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Make a visual novel with Python

Bridge the gap between books and videogames by creating an interactive novel or choose-your-own-adventure with Python and pygame

Videogames have come a significant way since their early days, and in recent years it’s become even easier to tell a gripping and compelling story through the medium. A great way to tell a pure story is through the genre of visual novels. These interactive novels are extremely popular in Japan, though they’re gaining traction in the rest of the world, and usually have the player click through a story and make decisions as they go to experience different plot points and endings.

In Python, this is a relatively easy project to create, but with the addition of the pygame module we can make it easier still and more expandable for the future. Pygame adds better support for positioning images and text, creating display windows, using mouse and keyboard inputs, and simplifying the coding process. We’ll be coding this in Python 2, so make sure to run it in IDLE 2 and not IDLE 3 while writing and testing and coding.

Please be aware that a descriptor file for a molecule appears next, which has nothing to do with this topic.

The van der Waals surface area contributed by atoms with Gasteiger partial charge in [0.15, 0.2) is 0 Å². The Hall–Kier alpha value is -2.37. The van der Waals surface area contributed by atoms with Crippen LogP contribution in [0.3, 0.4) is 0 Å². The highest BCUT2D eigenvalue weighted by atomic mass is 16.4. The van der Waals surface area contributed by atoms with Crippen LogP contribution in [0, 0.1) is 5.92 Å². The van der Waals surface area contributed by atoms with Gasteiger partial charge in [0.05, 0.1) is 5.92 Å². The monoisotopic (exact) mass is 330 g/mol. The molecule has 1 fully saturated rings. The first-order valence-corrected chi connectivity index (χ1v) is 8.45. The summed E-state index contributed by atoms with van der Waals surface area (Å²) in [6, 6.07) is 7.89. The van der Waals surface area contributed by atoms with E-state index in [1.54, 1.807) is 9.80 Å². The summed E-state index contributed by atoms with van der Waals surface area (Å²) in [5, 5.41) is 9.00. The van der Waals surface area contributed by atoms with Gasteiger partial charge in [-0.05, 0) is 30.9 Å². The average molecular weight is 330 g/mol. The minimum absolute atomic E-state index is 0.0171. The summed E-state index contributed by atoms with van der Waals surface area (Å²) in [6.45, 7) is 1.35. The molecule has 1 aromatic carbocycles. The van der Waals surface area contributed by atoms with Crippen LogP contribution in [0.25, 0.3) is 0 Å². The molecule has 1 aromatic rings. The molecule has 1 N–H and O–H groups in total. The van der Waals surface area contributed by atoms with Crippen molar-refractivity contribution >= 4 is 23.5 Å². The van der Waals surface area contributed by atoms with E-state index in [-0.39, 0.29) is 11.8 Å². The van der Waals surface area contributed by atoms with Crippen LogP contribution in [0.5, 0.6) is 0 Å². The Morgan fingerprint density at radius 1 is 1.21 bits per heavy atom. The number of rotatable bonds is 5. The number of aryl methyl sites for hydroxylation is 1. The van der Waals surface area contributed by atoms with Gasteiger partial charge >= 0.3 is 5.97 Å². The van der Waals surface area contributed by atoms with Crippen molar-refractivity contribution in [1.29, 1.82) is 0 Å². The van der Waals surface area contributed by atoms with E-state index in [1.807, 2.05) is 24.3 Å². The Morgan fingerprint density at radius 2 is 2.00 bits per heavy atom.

1. Get pygame dependencies

The best way to install pygame for your system is to compile it. To do this you need to first install the right dependencies. Open up the terminal and install the following packages, which in Ubuntu looks like:

  $ sudo apt-get install mercurial python-dev python-numpy libav-tools libsdl-image1.2-dev libsdl-mixer1.2-dev libsdl-ttf2.0-dev libsmpeg-dev libsdl1.2-dev libportmidi-dev libswscale-dev libavformat-dev libavcodec-dev

2. Get the pygame code

Next we need to download the code for pygame direct from the source. Still in the terminal, you can do this by typing in:

  $ hg clone

… which will download it to the folder pygame. Move to it using cd pygame in the terminal so we can continue building it.


3. Build the pygame module

To install it, we need to do it in two steps. First we need to prepare the code to install using the terminal with:

  $ python build

One that’s finished, you can then actually install it with:

  $ sudo python install

This won’t take too long.

4. Install in other ways

If the above steps don’t work for you (or if it seems a little bit daunting) you can check the pygame website for binary and executable files that will work on other operating systems and Linux distros. Head to to get the files you need for your specific system, including Windows and OS X. The rest of the tutorial will work in any OS.